Tag Archives: mourning election 2016

The Next Step: Grateful for Hillary

Hillary Poster, 2016

Hillary Poster, 2016


Is it possible to mourn the outcome of this election and feel gratitude?

“It’s like losing a loved one,” a friend remarked as we spoke of our upset that a man who denigrated and objectified women, directed hate talk to minorities, mocked the disabled, lead the charge to jail Hillary, is now the president elect.

In the aftermath, we experience sadness. Are not the tears in this sadness embedded in gratitude? Had I not admired, respected, and trusted Hillary, would I feel this bereft? Had I not felt enormous gratitude for what she gave and endured in those long, difficult days of confronting the challenges of being the first female presidential candidate in history, would I feel so beleaguered?

I am grateful: Hillary ran for president, not once, but twice.

The first time, in 2008, I stood in a long line with my friend, Rosemary, to attend Hillary’s primary rally at Boston’s Symphony Hall. When she took the stage in her soft yellow pantsuit, I stood and cheered, my heart pounding with anticipation and pride in a woman candidate. I was 76 years old.

I recalled how, growing into womanhood, I admired two outspoken women: Eleanor Roosevelt and Margaret Chase Smith. Eleanor was her husband’s eyes and ears, his advisor. Smith was among the first to criticize the tactics of McCarthyism the year I graduated high school. McCarthy frightened me; Smith called him out, stood her ground and spoke out against despotism. In 1964, Smith ran as a candidate for the Republican nomination but lost.

That rally night at Symphony Hall, the golden-walled space rang with excited applause and sisterhood. Hillary was passionate; we were passionate with her. Like Smith, she lost that first effort and to my surprise, she picked herself up and accepted the job of Secretary of State. The job was brutal, requiring resiliency, flexibility, grit and yes, stamina.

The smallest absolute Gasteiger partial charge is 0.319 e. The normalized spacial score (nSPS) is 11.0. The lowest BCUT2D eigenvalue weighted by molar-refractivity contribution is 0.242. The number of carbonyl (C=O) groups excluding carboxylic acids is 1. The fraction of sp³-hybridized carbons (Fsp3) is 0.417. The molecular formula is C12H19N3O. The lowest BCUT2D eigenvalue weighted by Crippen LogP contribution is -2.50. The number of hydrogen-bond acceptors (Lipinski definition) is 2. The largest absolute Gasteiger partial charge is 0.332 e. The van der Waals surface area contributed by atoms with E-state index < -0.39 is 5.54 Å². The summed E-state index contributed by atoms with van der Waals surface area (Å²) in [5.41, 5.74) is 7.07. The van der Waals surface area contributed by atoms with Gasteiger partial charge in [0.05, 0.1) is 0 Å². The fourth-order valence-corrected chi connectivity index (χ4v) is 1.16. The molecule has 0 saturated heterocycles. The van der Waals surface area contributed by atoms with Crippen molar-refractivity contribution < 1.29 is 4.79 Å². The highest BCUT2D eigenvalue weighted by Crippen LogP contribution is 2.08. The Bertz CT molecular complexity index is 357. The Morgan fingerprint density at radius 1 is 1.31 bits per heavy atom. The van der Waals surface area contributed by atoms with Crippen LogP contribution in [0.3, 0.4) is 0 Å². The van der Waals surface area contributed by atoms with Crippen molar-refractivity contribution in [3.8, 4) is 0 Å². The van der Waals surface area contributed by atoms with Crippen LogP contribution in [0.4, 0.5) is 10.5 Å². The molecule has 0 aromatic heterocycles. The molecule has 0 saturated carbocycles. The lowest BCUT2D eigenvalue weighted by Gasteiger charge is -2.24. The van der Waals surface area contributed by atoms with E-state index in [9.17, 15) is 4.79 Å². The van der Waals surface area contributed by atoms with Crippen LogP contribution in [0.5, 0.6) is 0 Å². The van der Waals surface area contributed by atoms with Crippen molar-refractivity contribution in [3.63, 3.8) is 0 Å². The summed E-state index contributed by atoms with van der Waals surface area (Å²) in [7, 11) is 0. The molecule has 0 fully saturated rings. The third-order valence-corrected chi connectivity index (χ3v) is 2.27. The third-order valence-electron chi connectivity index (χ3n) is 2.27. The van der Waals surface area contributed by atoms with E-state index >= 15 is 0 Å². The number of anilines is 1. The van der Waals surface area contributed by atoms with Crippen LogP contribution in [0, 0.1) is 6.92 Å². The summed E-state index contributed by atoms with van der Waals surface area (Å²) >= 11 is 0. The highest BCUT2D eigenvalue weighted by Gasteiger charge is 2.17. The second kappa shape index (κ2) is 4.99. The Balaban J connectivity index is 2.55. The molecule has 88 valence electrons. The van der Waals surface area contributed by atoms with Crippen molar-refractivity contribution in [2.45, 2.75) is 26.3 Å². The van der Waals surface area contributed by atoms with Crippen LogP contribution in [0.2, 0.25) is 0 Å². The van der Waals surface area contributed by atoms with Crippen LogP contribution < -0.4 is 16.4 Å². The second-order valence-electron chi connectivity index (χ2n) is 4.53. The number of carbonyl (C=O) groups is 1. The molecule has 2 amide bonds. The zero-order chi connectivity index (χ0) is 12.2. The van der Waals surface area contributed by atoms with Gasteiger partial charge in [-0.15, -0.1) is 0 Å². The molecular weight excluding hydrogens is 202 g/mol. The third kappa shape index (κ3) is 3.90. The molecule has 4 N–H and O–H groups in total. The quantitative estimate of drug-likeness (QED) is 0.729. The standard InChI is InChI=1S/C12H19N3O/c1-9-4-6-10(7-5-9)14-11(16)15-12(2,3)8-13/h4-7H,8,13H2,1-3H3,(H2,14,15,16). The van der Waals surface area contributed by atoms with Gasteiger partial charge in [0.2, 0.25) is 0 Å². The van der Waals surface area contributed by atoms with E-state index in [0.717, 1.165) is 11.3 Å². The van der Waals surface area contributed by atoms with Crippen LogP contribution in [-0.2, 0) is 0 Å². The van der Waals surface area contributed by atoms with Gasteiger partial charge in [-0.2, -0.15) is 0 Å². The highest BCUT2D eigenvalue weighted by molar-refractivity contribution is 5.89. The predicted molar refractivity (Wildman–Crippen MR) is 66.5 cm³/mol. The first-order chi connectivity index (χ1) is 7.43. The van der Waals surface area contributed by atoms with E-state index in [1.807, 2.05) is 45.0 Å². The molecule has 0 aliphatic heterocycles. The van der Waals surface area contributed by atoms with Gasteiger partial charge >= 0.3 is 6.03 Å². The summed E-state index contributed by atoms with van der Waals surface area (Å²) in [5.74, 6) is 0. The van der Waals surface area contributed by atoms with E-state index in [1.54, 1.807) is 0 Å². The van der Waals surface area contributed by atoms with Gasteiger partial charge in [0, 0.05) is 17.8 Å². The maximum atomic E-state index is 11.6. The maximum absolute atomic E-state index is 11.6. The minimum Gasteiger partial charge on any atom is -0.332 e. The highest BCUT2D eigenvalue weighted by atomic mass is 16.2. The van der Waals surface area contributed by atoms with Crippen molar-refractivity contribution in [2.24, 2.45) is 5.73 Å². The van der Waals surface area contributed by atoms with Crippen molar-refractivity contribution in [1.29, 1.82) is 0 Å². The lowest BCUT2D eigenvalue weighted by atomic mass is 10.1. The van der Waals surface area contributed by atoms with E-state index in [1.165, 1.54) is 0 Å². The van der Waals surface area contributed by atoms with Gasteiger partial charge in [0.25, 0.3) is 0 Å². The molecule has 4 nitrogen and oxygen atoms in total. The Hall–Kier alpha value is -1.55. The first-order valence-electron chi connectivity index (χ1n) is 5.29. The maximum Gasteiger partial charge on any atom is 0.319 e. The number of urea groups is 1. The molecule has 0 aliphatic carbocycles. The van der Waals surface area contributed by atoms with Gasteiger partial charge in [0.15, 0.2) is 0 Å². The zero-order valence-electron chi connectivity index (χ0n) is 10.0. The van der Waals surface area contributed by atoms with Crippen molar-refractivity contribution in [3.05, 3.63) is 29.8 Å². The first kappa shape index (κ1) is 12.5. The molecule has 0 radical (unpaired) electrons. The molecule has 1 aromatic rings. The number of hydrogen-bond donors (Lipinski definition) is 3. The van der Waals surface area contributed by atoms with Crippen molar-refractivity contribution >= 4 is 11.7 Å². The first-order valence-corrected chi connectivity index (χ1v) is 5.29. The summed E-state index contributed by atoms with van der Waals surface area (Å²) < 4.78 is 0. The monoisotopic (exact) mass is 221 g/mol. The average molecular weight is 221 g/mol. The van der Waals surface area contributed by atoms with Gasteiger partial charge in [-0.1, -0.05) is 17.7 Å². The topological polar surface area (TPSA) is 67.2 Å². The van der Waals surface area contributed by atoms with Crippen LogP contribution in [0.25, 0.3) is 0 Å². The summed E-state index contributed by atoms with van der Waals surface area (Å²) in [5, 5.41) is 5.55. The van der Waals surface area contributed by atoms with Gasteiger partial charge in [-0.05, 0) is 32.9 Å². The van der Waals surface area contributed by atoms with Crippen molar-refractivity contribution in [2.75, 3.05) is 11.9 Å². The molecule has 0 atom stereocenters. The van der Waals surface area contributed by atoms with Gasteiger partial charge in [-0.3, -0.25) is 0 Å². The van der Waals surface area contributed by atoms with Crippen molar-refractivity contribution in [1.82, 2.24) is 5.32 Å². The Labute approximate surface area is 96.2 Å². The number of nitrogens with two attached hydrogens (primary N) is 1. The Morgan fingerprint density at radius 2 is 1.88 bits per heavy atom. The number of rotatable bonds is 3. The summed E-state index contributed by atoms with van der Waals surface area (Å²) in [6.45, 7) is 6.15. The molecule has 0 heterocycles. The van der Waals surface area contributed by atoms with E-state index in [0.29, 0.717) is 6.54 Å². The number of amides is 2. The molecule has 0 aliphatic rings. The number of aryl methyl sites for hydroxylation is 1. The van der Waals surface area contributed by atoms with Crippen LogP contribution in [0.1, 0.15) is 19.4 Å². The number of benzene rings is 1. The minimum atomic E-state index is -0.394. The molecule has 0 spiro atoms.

My gratitude grew as I read of her missions and watched her interviews on television. I appreciated both her grace and grit as she traveled the world, tried to negotiate fairness and safety.

Election, 2016, her run for president seemed inevitable. Who could challenge her competence and knowledge, her dedication to civility and service? Of course, dedicated Bernie. I was grateful for two champions. I was grateful for the choice.

Hillary won the nomination, paved the path, forged the way forward as far and wide as she could. I am grateful, yet mourn for what was lost— the promise of a steady, firm reasonable leader with heart for families and children of all races and creeds.

How to honor the sadness and move forward? I am vigilant. I tune to trusted journalists, writers and commentators. I read to stay current, to assess whose point of view resonates, makes sense. Today, November 12th, Timothy Eagen, in his New York Times Opinion essay, Resist Much, wrote, “Grief is an emotion that has little power in politics.”

Time for me to take the next step. Onward.